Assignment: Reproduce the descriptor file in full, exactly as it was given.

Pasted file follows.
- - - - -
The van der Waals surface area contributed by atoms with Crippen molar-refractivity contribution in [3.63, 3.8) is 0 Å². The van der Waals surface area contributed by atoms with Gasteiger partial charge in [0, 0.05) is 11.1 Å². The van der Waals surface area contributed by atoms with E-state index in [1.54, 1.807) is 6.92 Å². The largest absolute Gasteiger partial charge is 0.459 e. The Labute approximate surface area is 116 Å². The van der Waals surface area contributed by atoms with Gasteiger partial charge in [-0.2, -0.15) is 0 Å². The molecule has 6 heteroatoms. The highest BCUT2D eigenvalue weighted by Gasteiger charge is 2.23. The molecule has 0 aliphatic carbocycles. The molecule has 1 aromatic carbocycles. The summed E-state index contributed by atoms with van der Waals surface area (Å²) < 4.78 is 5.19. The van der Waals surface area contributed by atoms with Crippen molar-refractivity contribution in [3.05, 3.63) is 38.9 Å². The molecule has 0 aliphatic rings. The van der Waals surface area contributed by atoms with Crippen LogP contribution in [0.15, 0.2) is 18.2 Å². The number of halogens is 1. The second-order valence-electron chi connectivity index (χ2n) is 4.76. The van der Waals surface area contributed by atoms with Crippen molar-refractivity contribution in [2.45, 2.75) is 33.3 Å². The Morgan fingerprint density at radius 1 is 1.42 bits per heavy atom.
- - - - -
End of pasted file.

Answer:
The van der Waals surface area contributed by atoms with Crippen molar-refractivity contribution in [3.63, 3.8) is 0 Å². The van der Waals surface area contributed by atoms with Gasteiger partial charge in [0, 0.05) is 11.1 Å². The van der Waals surface area contributed by atoms with E-state index in [1.54, 1.807) is 6.92 Å². The largest absolute Gasteiger partial charge is 0.459 e. The Labute approximate surface area is 116 Å². The van der Waals surface area contributed by atoms with Gasteiger partial charge in [-0.2, -0.15) is 0 Å². The molecule has 6 heteroatoms. The highest BCUT2D eigenvalue weighted by Gasteiger charge is 2.23. The molecule has 0 aliphatic carbocycles. The molecule has 1 aromatic carbocycles. The summed E-state index contributed by atoms with van der Waals surface area (Å²) < 4.78 is 5.19. The van der Waals surface area contributed by atoms with Crippen molar-refractivity contribution in [3.05, 3.63) is 38.9 Å². The molecule has 0 aliphatic rings. The van der Waals surface area contributed by atoms with Crippen LogP contribution in [0.15, 0.2) is 18.2 Å². The number of halogens is 1. The second-order valence-electron chi connectivity index (χ2n) is 4.76. The van der Waals surface area contributed by atoms with Crippen molar-refractivity contribution in [2.45, 2.75) is 33.3 Å². The Morgan fingerprint density at radius 1 is 1.42 bits per heavy atom.